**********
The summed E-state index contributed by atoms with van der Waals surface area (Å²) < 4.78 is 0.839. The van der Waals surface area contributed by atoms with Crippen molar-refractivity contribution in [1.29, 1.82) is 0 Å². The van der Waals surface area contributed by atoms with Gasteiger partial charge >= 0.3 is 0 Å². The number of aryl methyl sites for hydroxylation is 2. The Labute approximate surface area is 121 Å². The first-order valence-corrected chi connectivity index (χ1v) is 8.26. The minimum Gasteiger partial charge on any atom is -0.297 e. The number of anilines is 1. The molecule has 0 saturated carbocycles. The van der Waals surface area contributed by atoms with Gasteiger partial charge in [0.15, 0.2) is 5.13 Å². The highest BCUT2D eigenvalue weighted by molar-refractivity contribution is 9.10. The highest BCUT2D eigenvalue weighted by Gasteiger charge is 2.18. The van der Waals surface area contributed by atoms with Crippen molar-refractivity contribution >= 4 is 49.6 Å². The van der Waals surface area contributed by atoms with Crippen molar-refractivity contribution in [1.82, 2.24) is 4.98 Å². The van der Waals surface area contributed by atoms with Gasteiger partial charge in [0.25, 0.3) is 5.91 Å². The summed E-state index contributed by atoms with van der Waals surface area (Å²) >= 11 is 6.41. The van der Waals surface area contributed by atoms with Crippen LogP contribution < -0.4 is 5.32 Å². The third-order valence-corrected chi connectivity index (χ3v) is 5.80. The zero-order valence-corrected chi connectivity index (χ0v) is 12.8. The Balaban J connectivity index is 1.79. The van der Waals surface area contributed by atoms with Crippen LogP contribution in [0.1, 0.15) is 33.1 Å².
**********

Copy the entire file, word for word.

The summed E-state index contributed by atoms with van der Waals surface area (Å²) < 4.78 is 0.839. The van der Waals surface area contributed by atoms with Crippen molar-refractivity contribution in [1.29, 1.82) is 0 Å². The van der Waals surface area contributed by atoms with Gasteiger partial charge >= 0.3 is 0 Å². The number of aryl methyl sites for hydroxylation is 2. The Labute approximate surface area is 121 Å². The first-order valence-corrected chi connectivity index (χ1v) is 8.26. The minimum Gasteiger partial charge on any atom is -0.297 e. The number of anilines is 1. The molecule has 0 saturated carbocycles. The van der Waals surface area contributed by atoms with Gasteiger partial charge in [0.15, 0.2) is 5.13 Å². The highest BCUT2D eigenvalue weighted by molar-refractivity contribution is 9.10. The highest BCUT2D eigenvalue weighted by Gasteiger charge is 2.18. The van der Waals surface area contributed by atoms with Crippen molar-refractivity contribution >= 4 is 49.6 Å². The van der Waals surface area contributed by atoms with Crippen molar-refractivity contribution in [1.82, 2.24) is 4.98 Å². The van der Waals surface area contributed by atoms with Gasteiger partial charge in [0.25, 0.3) is 5.91 Å². The summed E-state index contributed by atoms with van der Waals surface area (Å²) >= 11 is 6.41. The van der Waals surface area contributed by atoms with Crippen LogP contribution < -0.4 is 5.32 Å². The third-order valence-corrected chi connectivity index (χ3v) is 5.80. The zero-order valence-corrected chi connectivity index (χ0v) is 12.8. The Balaban J connectivity index is 1.79. The van der Waals surface area contributed by atoms with Crippen LogP contribution in [0.1, 0.15) is 33.1 Å².